By: Thomas G. Zeichman
Special to the Boca and Delray newspapers
Many small businesses have been hit hard by COVID which quickly interrupted cash flows and created debt issues with lenders, landlords, and vendors. Business with up to $7,500,000 in debt are eligible to utilize the powerful new Small Business Reorganization Act (“SBRA”) to address these business debts while maintaining control of their businesses. Many large businesses have filed for Ch. 11 bankruptcy such as Neiman Marcus, GNC, and TooJays. The SBRA provides similar relief available to large businesses in Ch. 11 to manage liabilities through a streamlined proceeding that accelerates the timeline for recovery with lower costs.
The SBRA provides an option for businesses who need to quickly manage their debts to allow for success long term. Understanding the SBRA and other options discussed below will allow business owners to decide the direction of their business or assist in negotiations with creditors. Local businesses have an opportunity to evaluate and pursue plans to thrive long term.
Which businesses qualify for Small Business Reorganization Act?
Companies with less than $7,500,000 in debt are eligible for the SBRA. There are limited exceptions which exclude businesses whose sole activity is owning a single piece of real estate. Other options discussed below are available to the limited number of businesses excluded.
Why file for Ch. 11 bankruptcy under the Small Business Reorganization Act?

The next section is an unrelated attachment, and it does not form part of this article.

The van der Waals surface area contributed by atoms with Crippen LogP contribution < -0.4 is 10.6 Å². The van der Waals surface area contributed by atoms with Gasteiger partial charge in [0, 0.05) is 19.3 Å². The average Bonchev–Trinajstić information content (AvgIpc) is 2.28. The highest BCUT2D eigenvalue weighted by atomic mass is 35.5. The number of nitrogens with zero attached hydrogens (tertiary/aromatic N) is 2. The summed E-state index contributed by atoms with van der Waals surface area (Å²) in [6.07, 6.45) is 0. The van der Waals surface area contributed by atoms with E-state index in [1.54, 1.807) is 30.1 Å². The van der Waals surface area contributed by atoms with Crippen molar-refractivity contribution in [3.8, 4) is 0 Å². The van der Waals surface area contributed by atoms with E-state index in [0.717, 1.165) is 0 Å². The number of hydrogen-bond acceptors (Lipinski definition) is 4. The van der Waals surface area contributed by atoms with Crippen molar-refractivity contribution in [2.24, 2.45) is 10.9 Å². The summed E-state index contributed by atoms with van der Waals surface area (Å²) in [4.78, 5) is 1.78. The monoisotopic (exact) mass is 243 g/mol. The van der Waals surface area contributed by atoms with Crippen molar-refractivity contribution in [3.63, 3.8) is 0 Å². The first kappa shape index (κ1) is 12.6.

- Current cash flows are unable to meet liability obligations.
- SBRA allows a business to modify and discharge liabilities to allow the business to thrive.
- Resolve all liabilities in one case quickly rather than slow piecemeal negotiations and/or litigation.
- Business owner continues to operate the business throughout the case while modifying debt obligations.
Is the Small Business Reorganization Act option going to expire?
- The CARES Act expands eligibility to businesses with debts up to $7,500,000.00; however, this is set to expire in March 2021 if not extended by Congress. If not extended, then the debt limit for eligibility to use the SBRA will be reduced to $2,725,625.00.
Are there other options for businesses?
Not every business will utilize the SBRA. Depending on the particular issues (one active creditor situation vs. multiple) negotiations may be the preferred option with a binding agreement which modifies the liability. Alternatively, there may be an opportunity to sell the business as an operating business or certain assets. Another approach is to bring in an investor; however, as part of due diligence the investor will want to understand how the business will overcome the debt issues. The options available depend on, among other things, the types of debts, the presence of personal guarantees, assets of the business, and prospects of continued income.
Are there actions I can take now?
Business owners do not have to wait until they receive a demand letter or are sued to address debt issues. Instead, business owners can proactively learn about their options, develop a game plan for how they want to proceed, and execute on that plan. Any plan should be tailored to the goals and needs of the particular business by analyzing the financial circumstances and determining which legal approach provides the best chance of future business success.
Thomas G. Zeichman is the chair of the Bankruptcy and Restructuring practice at Beighley, Myrick, Udell & Lynne P.A. with offices in Boca Raton, Broward, and Miami-Dade.